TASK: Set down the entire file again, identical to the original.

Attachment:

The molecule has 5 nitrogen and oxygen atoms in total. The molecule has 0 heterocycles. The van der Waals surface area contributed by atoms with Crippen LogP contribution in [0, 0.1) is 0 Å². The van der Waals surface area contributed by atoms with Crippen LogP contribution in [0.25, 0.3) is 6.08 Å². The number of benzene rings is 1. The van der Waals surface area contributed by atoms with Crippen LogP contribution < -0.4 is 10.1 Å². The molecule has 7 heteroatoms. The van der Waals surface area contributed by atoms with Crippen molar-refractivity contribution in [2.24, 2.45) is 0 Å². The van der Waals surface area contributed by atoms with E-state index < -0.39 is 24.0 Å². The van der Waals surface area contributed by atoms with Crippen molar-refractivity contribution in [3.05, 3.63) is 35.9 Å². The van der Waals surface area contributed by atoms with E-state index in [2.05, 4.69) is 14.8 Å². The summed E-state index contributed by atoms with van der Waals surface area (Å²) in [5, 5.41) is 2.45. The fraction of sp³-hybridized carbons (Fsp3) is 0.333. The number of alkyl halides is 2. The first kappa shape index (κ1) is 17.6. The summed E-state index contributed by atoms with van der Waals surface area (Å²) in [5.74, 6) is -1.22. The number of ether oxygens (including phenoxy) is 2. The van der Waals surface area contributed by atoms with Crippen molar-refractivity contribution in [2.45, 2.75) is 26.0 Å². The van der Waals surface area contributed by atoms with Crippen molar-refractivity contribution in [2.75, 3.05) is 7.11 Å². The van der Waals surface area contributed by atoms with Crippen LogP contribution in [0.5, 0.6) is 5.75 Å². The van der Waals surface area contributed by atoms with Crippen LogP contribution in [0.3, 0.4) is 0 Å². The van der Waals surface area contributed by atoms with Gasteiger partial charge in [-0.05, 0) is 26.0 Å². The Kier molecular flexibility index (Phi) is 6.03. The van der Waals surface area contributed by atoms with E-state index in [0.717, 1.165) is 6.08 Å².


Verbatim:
The molecule has 5 nitrogen and oxygen atoms in total. The molecule has 0 heterocycles. The van der Waals surface area contributed by atoms with Crippen LogP contribution in [0, 0.1) is 0 Å². The van der Waals surface area contributed by atoms with Crippen LogP contribution in [0.25, 0.3) is 6.08 Å². The number of benzene rings is 1. The van der Waals surface area contributed by atoms with Crippen LogP contribution < -0.4 is 10.1 Å². The molecule has 7 heteroatoms. The van der Waals surface area contributed by atoms with Crippen molar-refractivity contribution in [2.24, 2.45) is 0 Å². The van der Waals surface area contributed by atoms with E-state index < -0.39 is 24.0 Å². The van der Waals surface area contributed by atoms with Crippen molar-refractivity contribution in [3.05, 3.63) is 35.9 Å². The van der Waals surface area contributed by atoms with E-state index in [2.05, 4.69) is 14.8 Å². The summed E-state index contributed by atoms with van der Waals surface area (Å²) in [5, 5.41) is 2.45. The fraction of sp³-hybridized carbons (Fsp3) is 0.333. The number of alkyl halides is 2. The first kappa shape index (κ1) is 17.6. The summed E-state index contributed by atoms with van der Waals surface area (Å²) in [5.74, 6) is -1.22. The number of ether oxygens (including phenoxy) is 2. The van der Waals surface area contributed by atoms with Crippen molar-refractivity contribution in [2.45, 2.75) is 26.0 Å². The van der Waals surface area contributed by atoms with Crippen molar-refractivity contribution in [2.75, 3.05) is 7.11 Å². The van der Waals surface area contributed by atoms with Crippen LogP contribution in [0.5, 0.6) is 5.75 Å². The van der Waals surface area contributed by atoms with Crippen LogP contribution in [0.3, 0.4) is 0 Å². The van der Waals surface area contributed by atoms with Gasteiger partial charge in [-0.05, 0) is 26.0 Å². The Kier molecular flexibility index (Phi) is 6.03. The van der Waals surface area contributed by atoms with E-state index in [0.717, 1.165) is 6.08 Å².